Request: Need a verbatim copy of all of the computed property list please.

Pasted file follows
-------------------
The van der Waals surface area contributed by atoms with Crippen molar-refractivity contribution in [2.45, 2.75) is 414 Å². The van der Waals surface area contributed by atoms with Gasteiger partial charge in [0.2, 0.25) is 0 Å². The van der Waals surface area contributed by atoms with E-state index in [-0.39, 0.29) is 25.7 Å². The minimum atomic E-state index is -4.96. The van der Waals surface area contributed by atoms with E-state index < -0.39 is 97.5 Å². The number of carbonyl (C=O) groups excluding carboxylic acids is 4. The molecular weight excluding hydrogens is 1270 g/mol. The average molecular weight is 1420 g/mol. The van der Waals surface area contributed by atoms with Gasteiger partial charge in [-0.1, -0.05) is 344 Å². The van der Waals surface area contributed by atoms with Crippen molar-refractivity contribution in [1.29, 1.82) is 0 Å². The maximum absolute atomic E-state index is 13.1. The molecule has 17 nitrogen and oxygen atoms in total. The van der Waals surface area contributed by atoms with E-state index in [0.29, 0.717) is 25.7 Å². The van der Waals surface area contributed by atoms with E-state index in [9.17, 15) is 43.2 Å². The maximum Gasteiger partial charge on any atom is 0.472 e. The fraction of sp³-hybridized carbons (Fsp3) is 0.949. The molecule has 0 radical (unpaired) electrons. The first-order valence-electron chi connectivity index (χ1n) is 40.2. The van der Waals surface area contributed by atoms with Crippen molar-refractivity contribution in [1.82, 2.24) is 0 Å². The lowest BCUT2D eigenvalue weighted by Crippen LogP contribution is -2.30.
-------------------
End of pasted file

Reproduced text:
The van der Waals surface area contributed by atoms with Crippen molar-refractivity contribution in [2.45, 2.75) is 414 Å². The van der Waals surface area contributed by atoms with Gasteiger partial charge in [0.2, 0.25) is 0 Å². The van der Waals surface area contributed by atoms with E-state index in [-0.39, 0.29) is 25.7 Å². The minimum atomic E-state index is -4.96. The van der Waals surface area contributed by atoms with E-state index < -0.39 is 97.5 Å². The number of carbonyl (C=O) groups excluding carboxylic acids is 4. The molecular weight excluding hydrogens is 1270 g/mol. The average molecular weight is 1420 g/mol. The van der Waals surface area contributed by atoms with Gasteiger partial charge in [-0.1, -0.05) is 344 Å². The van der Waals surface area contributed by atoms with Crippen molar-refractivity contribution in [1.29, 1.82) is 0 Å². The maximum absolute atomic E-state index is 13.1. The molecule has 17 nitrogen and oxygen atoms in total. The van der Waals surface area contributed by atoms with E-state index in [0.29, 0.717) is 25.7 Å². The van der Waals surface area contributed by atoms with E-state index in [9.17, 15) is 43.2 Å². The maximum Gasteiger partial charge on any atom is 0.472 e. The fraction of sp³-hybridized carbons (Fsp3) is 0.949. The molecule has 0 radical (unpaired) electrons. The first-order valence-electron chi connectivity index (χ1n) is 40.2. The van der Waals surface area contributed by atoms with Crippen molar-refractivity contribution in [1.82, 2.24) is 0 Å². The lowest BCUT2D eigenvalue weighted by Crippen LogP contribution is -2.30.